A major topic of conversation that night between Wholey and Bishop was an airport runway that was being built in Grenada. It had become a political football between Grenada and the United States. The mile-long runway was wrought with controversy. Grenada needed it, Bishop said, to bring in jumbo jets full of tourists to tiny Grenada, and bring its 110,000 residents out of poverty. The Reagan Administration was claiming that the secret agenda of building the runway was to land Soviet jet fighters and help bring Grenada into the Eastern sphere of influence.
I made a mental note to try to find more information about Grenada, Bishop and the runway and continued about my summer,
My brother, who is a year younger than I, had joined the Marines about a year earlier. At the age of 20, he was sent to the American peacekeeping force in Beirut, Lebanon in the spring of 1983 for what was expected to be a six month deployment. They had been sent there to help cover the withdrawl of Israel's troops, who had invaded Lebanon the year before.
As the situation in Beirut intensified-- the Marines were caught in the crossfire of the complicated and vicious factionalization of Lebanese political and military life-- I began to worry about my brother.
My new school year started. I was rooming with three great friends, studying what I loved studying, and now that I was working part-time, I could put some financial worries behind me. Then, the rug got pulled from under my feet.
On Sunday morning, October 23, 1983, I was sleeping in. My roommate Jim ran into my room to tell me what he'd heard on the news that morning: there had been an enormous explosion at the Marine barracks in Beirut. There were already known to be many dead and wounded.
For four agonizing days, my family and I waited for news. Finally, on Thursday, October 27, I got a phone call from my parents-- they had just gotten a call from his girlfriend, who had just gotten a call from him. He was all right, but had been busy furiously digging through the rubble with hundreds of other Marines, trying to save the lives of those trapped underneath.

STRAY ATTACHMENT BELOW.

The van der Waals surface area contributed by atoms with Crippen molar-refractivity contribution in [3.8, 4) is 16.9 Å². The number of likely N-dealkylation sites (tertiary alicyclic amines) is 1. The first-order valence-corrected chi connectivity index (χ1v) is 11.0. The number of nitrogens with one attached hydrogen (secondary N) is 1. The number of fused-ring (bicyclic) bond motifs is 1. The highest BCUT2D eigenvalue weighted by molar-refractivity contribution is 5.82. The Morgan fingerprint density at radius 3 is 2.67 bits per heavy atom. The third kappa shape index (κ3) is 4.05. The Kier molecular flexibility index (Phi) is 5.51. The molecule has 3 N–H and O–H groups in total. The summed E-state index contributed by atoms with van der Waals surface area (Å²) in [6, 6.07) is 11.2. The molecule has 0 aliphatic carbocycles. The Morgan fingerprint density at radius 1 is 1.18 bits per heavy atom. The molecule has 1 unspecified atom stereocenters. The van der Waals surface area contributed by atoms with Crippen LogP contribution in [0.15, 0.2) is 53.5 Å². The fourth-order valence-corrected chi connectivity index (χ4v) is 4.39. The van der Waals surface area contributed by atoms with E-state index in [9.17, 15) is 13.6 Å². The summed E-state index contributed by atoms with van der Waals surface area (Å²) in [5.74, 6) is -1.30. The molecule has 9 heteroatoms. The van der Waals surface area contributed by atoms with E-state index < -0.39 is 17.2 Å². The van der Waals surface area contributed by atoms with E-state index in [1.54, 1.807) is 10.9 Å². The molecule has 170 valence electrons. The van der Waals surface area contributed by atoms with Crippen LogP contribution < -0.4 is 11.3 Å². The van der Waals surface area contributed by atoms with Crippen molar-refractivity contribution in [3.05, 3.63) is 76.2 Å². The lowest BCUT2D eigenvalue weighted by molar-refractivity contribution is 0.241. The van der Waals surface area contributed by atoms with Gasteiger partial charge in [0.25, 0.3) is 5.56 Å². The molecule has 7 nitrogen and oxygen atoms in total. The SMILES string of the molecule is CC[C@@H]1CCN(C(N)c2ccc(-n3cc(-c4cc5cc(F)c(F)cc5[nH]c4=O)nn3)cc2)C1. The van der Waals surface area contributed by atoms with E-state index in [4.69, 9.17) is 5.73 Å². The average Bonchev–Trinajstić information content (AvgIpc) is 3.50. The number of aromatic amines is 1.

In the meantime, things were also heating up in Grenada. It turns out that both Bishop and Reagan were right, in a manner. While Bishop was a moderate, who actually did see the runway, which was being built by Western contractors, with aid from countries like Canada, Mexico and the Netherlands, as crucial to Grenada's economic development through tourism, there was a faction within the New Jewel Movement that wanted Grenada to ally with the East bloc and wanted to allow the East bloc to use the runway once it was built. A power stuggle quickly turned bloody. On October 19, 1983, Bishop and seven of his closest supporters were taken into custody by Bishops's childhood friend Deputy Prime Minister Bernard Coard. There were island-wide protests over the action-- the charismatic Bishop was very popular in Grenada. They were briefly released, but quickly recaptured and summarily executed. General Hudson Austin, a member of the Grenadan military, took power.
On October 25th, 1983, the United States launched "Operation Urgent Fury." The ostensible rationale for the operation was to protect the lives of American citizens living in Grenada, particularly students at the St. George Medical School. The operation, though, was not without controversy. The British government, then headed by Prime Minister Margaret Thatcher, was unhappy with the invasion; Grenada was still, technically, a member of the British commonwealth. Technically, the United States had invaded Britain. However, since the United States had supported Britain in the Falklands war the year before, she did not make much of it.
The medical school was another story.
In a Frontline program that aired in 1987, respected investigative journalist Seymour Hersch interviewed the head of the St. John's Medical School and discovered that through the invasion, the people running the medical school were able to get through on telephone lines to the United States offices of the medical school, in New York. It turned out that the Cuban troops, who had been ordered to stay out of the factional fighting within the Grenadan government, had also been ordered to assure the safety of US, English and other citizens who might be caught in the fighting. In fact, representatives of both factions had met with personnel from the medical school and assured their safety. The only danger, the medical school administrators felt, was a US invasion. The medical school representatives revealed that they were trying to contact the White House and inform them of this fact-- but that the White House refused to take their calls.